Dynamic Set Dollar is an algorithmic stablecoin, with a fluctuating supply. It is NOT a rebase coin. Its balance does not change within a users wallet. DSD reaches stability by giving its users financial incentives, that encourage them to sell or burn tokens. This helps the $DSD price move towards its goal of $1. Devs call this mechanism, Voluntary Elastic Supply.
How the DSD supply changes:
- If the price of DSD is above a dollar: new DSD tokens are minted. These new coins go to reward the stakers of the DAO, and providers to the liquidity pools. These new coins create sell pressure, moving the price downwards.
- If the price of DSD is under $1: users are encouraged to burn their tokens in exchange for coupons. These coupons can be exchanged for a higher percentage of coins, once the price crosses back above $1.
The devs felt incentives were a better method of price control, compared to rebasing. Reducing a user’s balance, can give users a bad feeling. Rebasing also breaks the composability of defi, and the ERC-20 standard.
What is the difference between Empty Set Dollar (ESD) and Dynamic Set Dollar?
Dynamic Set Dollar is a fork of Empty Set Dollar (ESD). DSD fixes the issue of bot manipulation of the coupon and redemption system. It also shortens the epoch to 2 hours, making it more reactive to price fluctuations. The DSD changes include: epoch duration, rebase amount, supply/reward mechanisms, and coupon expiry.
Reaching Equilibrium: The 2 Phases of Dynamic Set Dollar
Dynamic Set Dollar goes through 2 different phases in order to reach its one dollar peg: Expansion and Contraction
The Expansion Phase
When the price of DSD is over a dollar, it enters an expansion phase. During this phase, the supply expands by a maximum of 10% each epoch (An epoch is 2 hours). The increased supply adds selling pressure to DSD, which coaxes the price downwards. The maximum amount the supply can expand is 35%.
The expanding supply goes to reward liquidity providers, and DAO stakers. 60% of rewards go to pay DAO stakers, 40% goes to liquidity providers. DAO bonders earn compounding rewards, liquidity providers rewards are non-compounding.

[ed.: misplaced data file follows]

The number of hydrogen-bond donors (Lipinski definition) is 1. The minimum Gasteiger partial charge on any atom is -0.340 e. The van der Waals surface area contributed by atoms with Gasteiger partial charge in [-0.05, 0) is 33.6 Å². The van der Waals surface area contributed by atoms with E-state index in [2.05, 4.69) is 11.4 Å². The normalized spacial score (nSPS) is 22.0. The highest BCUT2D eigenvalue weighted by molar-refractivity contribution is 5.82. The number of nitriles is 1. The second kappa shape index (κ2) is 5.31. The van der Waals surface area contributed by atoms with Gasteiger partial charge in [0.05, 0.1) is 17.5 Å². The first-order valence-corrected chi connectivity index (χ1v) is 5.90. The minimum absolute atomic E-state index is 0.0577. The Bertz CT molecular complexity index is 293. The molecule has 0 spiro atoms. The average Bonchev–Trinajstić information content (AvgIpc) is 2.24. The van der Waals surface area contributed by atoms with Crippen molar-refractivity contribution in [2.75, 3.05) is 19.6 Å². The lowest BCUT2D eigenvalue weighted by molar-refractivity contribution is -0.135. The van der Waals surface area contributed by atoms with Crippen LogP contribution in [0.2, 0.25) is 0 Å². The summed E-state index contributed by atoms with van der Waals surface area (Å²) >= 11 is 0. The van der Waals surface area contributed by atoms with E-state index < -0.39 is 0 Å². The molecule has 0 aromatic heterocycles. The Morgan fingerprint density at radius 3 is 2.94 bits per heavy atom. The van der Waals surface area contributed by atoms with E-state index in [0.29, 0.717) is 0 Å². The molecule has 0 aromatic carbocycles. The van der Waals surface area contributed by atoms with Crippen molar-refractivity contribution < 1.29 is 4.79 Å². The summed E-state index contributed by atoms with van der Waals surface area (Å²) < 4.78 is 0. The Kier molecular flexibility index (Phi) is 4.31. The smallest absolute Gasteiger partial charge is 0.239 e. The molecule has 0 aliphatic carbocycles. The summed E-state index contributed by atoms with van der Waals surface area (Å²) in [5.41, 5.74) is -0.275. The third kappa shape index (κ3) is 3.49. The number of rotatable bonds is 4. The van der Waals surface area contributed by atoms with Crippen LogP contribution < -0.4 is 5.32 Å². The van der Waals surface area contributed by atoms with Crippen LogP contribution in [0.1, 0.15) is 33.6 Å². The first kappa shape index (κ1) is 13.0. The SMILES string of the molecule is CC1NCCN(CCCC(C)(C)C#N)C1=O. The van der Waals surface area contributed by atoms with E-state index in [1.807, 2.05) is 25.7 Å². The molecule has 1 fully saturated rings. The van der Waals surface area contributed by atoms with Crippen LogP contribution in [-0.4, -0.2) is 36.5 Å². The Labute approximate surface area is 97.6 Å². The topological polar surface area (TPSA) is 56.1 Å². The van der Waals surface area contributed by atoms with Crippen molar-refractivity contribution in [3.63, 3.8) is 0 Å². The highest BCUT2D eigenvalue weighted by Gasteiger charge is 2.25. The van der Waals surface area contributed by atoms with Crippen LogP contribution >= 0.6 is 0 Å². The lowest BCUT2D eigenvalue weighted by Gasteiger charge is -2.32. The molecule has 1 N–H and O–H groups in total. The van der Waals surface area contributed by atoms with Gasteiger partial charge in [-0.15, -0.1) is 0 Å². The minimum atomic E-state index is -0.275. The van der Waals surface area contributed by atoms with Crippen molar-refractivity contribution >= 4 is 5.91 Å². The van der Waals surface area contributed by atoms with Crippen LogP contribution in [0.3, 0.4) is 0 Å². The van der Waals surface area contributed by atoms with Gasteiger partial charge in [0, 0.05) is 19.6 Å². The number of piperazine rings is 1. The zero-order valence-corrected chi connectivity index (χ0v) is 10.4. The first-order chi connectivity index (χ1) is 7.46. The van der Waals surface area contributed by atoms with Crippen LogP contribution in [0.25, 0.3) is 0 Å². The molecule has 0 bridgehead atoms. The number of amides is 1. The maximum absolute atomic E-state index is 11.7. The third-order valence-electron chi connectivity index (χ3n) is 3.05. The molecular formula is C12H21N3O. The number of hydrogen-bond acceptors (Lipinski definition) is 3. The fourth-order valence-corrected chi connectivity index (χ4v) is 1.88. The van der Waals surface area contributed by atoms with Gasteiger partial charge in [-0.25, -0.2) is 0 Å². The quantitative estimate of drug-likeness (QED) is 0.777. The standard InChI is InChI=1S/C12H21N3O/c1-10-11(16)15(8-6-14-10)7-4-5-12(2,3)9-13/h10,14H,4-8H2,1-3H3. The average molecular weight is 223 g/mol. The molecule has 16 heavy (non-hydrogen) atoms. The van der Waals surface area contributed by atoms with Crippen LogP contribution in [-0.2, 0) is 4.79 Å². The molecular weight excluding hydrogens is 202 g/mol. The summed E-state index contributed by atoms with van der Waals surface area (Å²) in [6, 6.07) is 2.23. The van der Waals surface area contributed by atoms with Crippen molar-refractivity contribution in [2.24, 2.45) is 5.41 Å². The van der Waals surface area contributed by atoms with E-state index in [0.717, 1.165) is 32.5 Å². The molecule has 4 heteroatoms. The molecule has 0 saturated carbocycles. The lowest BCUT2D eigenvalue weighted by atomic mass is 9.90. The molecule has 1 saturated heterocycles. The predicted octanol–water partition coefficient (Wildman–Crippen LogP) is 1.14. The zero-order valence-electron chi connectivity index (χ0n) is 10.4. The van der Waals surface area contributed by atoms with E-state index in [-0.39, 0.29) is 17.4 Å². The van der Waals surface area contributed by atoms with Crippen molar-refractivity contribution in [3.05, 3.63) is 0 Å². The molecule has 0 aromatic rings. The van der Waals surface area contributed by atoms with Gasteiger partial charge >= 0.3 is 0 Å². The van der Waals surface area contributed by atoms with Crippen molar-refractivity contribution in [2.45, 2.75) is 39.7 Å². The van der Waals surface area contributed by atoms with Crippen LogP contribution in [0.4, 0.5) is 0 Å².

The Contraction Phase
When the price of DSD is under $1, it enters a contraction phase. During this phase, users are incentivized to burn their tokens. Reducing the DSD supply will move the price upward.
During the contraction phase, users can burn DSD tokens in exchange for coupons. These coupons guarantee premiums (currently 45%) on tokens. The coupons can be redeemed when the price crosses back over $1. The coupons expire after 360 epochs, which is around 30 days.
- Once the price goes under $1, the Liquidity Provider rewards and DAO rewards stop.
How are Coupons Redeemed for a Premium?
The coupon system encourages users to burn DSD tokens, in exchange for coupons. This reduces the supply, leading to a price increase. The coupons can be redeemed for a premium when $DSD breaks $1. Currently coupons are worth 1.45 times the amount of tokens burned.
How DSD’s coupon system is different from ESD’s
The DSD fork altered the ESD coupon system. These changes help to reduce bot manipulation of coupon redemptions. It gives user incentives to buy coupons early, by creating a redemption penalty on coupons which are bought late. Users can still redeem coupons early, if they are willing to accept this penalty.
The chart below demonstrates the penalty:
Live statistics for the protocol can be found here.
Rewards: Liquidity Provider and DAO
Users can earn DSD rewards by staking. They can bond tokens to the DAO, or stake their liquidity pool tokens to earn rewards. Compounding interest is earned when bonding to the DAO, at a rate of 60%. Non-compounding rewards are earned by staking LP tokens. In both instances, the tokens are locked for 36 epochs.
My Conclusion on Dynamic Set Dollar
The Dynamic Set Dollar protocol offers two core features. First, it creates a price reactive algorithmic stablecoin that will hopefully maintain a stable value, in a very volatile market. Secondly, it provides financial opportunities for speculators, as $DSD fluctuates between its expansion and contraction phases.
I think DSD’s incentive system is more fair, than a rebasing system. An incentive system allows users to hold DSD, without taking on the risk of a negative rebase. Users can speculate with the coupon system to earn incentives, or choose not to. There is risk and reward in the incentive system, but it is totally voluntary.
The staking and coupon system offers ample opportunity for gains. But, users should have a strong grasp on DSD’s fundamentals before utilizing it. Holders can only earn rewards, when its price is above $1. This means its price will always be retreating towards its peg, as rewards are earned. They need to sure that their staking rewards will be greater than the loss of the coins value, as DSDs price descends. They also need to be wary of the unbonding period. They will not immediately dump their coins!
DSD offers important improvements to the Empty Set Dollar’s protocol. Its addition of a coupon redemption penalty, fixes the issue of front-running by bots. Its epoch time changes, make it more reactive to price fluctuations. The DSD and ESD protocols offer a new type of stablecoin. If the price of these coins eventually settle firmly at their $1 peg, it will make a nice addition to the current selection of non-collateralized stablecoins. But, it will take time to see if it can hit its target, and maintain a stable value.
If you liked this article, please follow me @defipicks